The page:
If you are one of those people who doesn’t know anything about window sashes there’s no need to fret because you are just one of the many individuals who are stumped and equally clueless. Of course one would assume that window sashes are a component of a window, but what are they really?
Window sashes are principally the frames of the window that surround and encase the glass. They can be made from different materials such as wood and plastic. There are basically four types of window sashes available in the market today. Here is some useful information that you could use in the future when you’re faced with the inevitability of replacing your window sashes.
These are the most common type of window sash, and there is a great chance that this is also the type that you have right now in your living room window or in any other room in your house. It had been around way back in the early 70’s and is still commonly used in most residential structures up to now. Picture windows usually have two to three glass panes; the more modern versions now have side panes that allow you to swing the windows outward to permit some air to flow into the rooms.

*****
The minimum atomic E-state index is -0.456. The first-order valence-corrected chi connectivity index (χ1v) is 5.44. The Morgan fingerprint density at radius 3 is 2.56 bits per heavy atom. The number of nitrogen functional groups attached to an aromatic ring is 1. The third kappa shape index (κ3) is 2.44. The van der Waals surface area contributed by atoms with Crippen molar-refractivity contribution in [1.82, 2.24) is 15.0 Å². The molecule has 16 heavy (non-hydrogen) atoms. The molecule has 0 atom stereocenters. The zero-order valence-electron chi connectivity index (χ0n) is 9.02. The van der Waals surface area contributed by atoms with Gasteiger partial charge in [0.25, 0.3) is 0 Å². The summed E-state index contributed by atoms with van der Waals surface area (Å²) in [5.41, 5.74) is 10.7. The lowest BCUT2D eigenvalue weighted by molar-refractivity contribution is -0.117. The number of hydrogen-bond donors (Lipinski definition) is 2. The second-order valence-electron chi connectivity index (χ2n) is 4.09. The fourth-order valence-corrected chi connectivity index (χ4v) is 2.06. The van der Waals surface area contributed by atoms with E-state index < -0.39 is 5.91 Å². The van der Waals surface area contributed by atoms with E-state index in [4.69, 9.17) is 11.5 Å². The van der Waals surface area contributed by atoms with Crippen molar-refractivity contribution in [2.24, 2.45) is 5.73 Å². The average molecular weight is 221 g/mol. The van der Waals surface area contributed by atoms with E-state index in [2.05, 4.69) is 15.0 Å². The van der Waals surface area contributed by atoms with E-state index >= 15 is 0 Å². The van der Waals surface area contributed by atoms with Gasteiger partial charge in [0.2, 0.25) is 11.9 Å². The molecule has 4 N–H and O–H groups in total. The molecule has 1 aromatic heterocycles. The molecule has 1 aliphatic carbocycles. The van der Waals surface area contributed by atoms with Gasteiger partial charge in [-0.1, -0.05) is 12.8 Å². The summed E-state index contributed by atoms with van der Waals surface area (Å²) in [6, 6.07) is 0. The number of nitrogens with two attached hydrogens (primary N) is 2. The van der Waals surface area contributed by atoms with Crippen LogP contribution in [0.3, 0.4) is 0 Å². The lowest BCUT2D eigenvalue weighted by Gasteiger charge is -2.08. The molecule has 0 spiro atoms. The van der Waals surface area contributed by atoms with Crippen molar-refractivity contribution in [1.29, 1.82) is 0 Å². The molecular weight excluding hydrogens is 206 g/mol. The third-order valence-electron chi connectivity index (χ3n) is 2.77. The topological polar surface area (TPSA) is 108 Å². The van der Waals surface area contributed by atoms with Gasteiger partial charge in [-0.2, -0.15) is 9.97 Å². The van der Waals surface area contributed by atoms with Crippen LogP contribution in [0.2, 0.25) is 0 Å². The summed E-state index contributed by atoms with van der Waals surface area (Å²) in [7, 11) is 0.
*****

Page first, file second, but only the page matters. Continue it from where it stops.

Double Hang Sashes
This variety of window sash is also commonly found in bedrooms and kitchens and have the appearance of being stacked up one atop another. The sashes can be moved up and down to open the frames halfway.
This type of window sash is slowly gaining popularity in the more contemporary structures of residential houses. Most owners prefer to have this variety since it is significantly easier to open and close, in comparison to the first two types discussed in the preceding paragraphs. It commonly has a lever or sometimes a crank apparatus and some window fasteners or latches to securely close the window. You can also chose between sashes that can either swing in or out.
This type of window have similar varieties of sashes that are found in the double hung sashes, but the difference is that it swings from side to side instead. This usually have two to three sashes that slides one on top of another to open and allow ventilation. These windows can usually be found in basements and residential houses that were built a few decades ago.